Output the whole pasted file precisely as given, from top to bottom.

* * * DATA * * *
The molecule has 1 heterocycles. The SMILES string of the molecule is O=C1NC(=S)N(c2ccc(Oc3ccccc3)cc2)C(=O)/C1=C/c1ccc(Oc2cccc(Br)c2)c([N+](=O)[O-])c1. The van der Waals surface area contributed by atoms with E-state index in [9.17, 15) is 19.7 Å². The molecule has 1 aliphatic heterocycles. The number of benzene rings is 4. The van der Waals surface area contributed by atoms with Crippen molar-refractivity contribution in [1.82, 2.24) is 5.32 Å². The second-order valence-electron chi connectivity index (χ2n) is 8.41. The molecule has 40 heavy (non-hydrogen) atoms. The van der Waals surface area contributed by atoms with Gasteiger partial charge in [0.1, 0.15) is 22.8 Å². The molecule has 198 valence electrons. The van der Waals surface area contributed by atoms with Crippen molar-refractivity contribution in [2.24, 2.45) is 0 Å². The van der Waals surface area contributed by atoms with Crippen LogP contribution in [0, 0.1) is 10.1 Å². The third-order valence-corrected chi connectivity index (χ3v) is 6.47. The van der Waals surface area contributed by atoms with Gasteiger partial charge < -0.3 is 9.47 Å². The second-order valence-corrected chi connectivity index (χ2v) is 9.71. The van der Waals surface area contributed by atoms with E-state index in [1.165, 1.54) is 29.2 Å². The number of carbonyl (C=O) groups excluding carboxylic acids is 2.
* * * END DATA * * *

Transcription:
The molecule has 1 heterocycles. The SMILES string of the molecule is O=C1NC(=S)N(c2ccc(Oc3ccccc3)cc2)C(=O)/C1=C/c1ccc(Oc2cccc(Br)c2)c([N+](=O)[O-])c1. The van der Waals surface area contributed by atoms with E-state index in [9.17, 15) is 19.7 Å². The molecule has 1 aliphatic heterocycles. The number of benzene rings is 4. The van der Waals surface area contributed by atoms with Crippen molar-refractivity contribution in [1.82, 2.24) is 5.32 Å². The second-order valence-electron chi connectivity index (χ2n) is 8.41. The molecule has 40 heavy (non-hydrogen) atoms. The van der Waals surface area contributed by atoms with Gasteiger partial charge in [0.1, 0.15) is 22.8 Å². The molecule has 198 valence electrons. The van der Waals surface area contributed by atoms with Crippen molar-refractivity contribution in [2.24, 2.45) is 0 Å². The van der Waals surface area contributed by atoms with Crippen LogP contribution in [0, 0.1) is 10.1 Å². The third-order valence-corrected chi connectivity index (χ3v) is 6.47. The van der Waals surface area contributed by atoms with Gasteiger partial charge < -0.3 is 9.47 Å². The second-order valence-corrected chi connectivity index (χ2v) is 9.71. The van der Waals surface area contributed by atoms with E-state index in [1.165, 1.54) is 29.2 Å². The number of carbonyl (C=O) groups excluding carboxylic acids is 2.